On the first Sunday of February, Design Fabric visited Rampart Row at the Kala Ghoda Art District, to explore the 6th edition of the art fair. For the visual arts section of the festival, a score of installations popped up at every corner of the walkway, inspired by the annual theme: Hara Ghoda. This year, the festival celebrates the one thing that sustains life itself: nature. A vapid walk around the compound, however, hardly managed to hold one’s attention, let alone leave an onlooker inspired. The curation was one-dimensional, and the placement of the installations were arbitrary at best.
With multiple installations centered around mundane, stereotypical concepts to exhibits from previous editions re-emerging, an unshakable note of mediocrity hangs in the air. Pancha Mahabhuta or the five elements of nature was another recurring theme, being interpreted into a handful of installations which barely challenged one another. A stark dissonance made itself palpable amidst the installation by artists, and tired renditions of the theme by consumer brands that single-handedly diffused the power of an art festival like Kala Ghoda.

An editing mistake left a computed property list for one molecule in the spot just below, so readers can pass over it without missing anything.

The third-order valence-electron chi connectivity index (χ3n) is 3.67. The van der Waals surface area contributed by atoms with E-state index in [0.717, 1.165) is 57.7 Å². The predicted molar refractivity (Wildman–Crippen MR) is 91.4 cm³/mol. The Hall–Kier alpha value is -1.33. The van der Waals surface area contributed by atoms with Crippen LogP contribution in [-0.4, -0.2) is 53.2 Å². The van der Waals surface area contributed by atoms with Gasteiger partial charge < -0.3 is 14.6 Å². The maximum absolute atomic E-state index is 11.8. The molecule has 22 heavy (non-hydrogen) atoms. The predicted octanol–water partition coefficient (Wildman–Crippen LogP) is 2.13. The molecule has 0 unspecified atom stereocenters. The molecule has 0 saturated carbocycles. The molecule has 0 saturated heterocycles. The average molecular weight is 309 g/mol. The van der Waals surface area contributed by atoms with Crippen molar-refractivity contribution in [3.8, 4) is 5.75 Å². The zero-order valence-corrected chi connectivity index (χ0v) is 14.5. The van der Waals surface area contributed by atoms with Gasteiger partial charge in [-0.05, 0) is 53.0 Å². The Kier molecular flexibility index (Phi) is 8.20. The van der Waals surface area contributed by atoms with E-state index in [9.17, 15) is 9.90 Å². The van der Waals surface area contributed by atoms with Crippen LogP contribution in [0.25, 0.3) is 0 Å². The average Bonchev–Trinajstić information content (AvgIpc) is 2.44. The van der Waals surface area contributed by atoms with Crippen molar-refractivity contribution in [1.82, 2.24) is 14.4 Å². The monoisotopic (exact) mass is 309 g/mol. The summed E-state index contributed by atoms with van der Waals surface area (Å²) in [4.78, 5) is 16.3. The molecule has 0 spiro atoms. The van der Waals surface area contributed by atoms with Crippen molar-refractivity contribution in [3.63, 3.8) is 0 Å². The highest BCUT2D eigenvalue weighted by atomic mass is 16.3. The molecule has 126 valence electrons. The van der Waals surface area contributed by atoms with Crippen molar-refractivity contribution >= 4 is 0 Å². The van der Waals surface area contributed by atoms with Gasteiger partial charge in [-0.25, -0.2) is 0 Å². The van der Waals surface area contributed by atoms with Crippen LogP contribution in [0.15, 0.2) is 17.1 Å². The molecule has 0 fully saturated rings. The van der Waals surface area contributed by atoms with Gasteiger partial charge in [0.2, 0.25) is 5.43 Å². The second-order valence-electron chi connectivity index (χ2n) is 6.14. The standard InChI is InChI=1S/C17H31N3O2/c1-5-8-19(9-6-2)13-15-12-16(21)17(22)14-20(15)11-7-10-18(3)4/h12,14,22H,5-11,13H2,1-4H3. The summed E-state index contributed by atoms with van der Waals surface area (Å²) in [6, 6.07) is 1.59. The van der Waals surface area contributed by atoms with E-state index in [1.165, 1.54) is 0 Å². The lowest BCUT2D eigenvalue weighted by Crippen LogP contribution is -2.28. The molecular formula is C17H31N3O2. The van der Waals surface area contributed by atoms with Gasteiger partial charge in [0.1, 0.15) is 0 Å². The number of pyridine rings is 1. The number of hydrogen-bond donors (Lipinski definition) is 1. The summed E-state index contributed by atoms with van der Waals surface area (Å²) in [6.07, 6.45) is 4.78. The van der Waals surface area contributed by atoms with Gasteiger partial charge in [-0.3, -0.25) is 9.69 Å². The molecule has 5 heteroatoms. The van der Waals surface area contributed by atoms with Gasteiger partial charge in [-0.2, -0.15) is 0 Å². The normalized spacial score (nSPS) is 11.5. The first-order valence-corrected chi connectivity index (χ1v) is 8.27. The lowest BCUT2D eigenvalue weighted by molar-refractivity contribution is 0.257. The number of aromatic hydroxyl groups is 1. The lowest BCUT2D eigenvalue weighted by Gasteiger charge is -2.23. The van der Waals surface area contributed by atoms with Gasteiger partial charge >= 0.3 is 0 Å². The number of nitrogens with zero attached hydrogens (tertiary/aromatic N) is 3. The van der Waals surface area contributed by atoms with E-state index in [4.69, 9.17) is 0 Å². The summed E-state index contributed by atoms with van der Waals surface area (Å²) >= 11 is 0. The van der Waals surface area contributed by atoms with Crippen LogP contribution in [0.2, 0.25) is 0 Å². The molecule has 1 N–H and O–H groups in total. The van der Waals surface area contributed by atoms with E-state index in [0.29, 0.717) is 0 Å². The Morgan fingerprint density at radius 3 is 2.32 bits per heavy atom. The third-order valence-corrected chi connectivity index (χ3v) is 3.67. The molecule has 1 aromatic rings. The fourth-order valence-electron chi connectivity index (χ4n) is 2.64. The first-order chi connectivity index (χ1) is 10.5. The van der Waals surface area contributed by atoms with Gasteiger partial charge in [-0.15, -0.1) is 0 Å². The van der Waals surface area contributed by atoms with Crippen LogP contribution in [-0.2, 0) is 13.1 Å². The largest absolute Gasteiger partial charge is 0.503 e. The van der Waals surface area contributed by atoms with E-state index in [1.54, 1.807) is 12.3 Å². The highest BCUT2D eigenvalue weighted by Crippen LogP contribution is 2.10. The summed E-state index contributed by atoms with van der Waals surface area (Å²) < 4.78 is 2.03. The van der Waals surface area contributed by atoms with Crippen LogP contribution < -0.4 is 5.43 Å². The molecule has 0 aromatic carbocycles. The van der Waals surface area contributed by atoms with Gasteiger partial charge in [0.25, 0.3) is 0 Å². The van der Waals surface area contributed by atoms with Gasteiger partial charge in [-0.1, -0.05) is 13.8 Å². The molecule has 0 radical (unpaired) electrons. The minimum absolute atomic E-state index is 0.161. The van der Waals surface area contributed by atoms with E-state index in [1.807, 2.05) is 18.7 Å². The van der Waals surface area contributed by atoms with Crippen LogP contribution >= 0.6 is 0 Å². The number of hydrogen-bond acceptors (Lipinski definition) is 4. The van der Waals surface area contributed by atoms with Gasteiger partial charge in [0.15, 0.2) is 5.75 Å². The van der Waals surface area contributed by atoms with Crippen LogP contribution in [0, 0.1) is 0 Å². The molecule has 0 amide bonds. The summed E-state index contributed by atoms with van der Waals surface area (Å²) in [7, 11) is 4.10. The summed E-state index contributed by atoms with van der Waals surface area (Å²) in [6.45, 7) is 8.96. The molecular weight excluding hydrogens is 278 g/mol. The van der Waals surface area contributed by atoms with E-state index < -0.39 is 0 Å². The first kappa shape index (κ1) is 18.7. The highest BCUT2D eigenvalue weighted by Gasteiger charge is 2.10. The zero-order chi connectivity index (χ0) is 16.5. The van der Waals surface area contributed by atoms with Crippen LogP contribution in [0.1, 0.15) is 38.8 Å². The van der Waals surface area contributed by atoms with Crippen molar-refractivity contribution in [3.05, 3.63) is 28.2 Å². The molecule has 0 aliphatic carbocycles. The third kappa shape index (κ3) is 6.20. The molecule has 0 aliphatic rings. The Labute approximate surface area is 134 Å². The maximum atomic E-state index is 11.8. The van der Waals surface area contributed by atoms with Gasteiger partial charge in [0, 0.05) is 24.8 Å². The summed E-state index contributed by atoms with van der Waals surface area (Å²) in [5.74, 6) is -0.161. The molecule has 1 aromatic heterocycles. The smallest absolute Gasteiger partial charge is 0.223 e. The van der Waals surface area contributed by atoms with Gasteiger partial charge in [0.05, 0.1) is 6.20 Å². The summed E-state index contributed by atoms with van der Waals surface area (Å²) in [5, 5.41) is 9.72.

The assemblage hinted at a certain lack of courage from both the artistic interpretations to the line of curation. Hara Ghoda, or Nature as a theme calls for a whole new vocabulary of creativity and imagination, ideally veering away from the age-old concrete-jungle-killing-nature narrative. Wandering around the space, one couldn’t help but wonder: at the supposed hub of contemporary art amidst Mumbai, don’t we deserve better? Art that challenges us, makes us uncomfortable, asks questions that we desperately need answers to. As novelist Jerzy Kosiński once said, ‘The nature of true art is not to portray, but to evoke.’ Maybe next time, we think, as we walk away.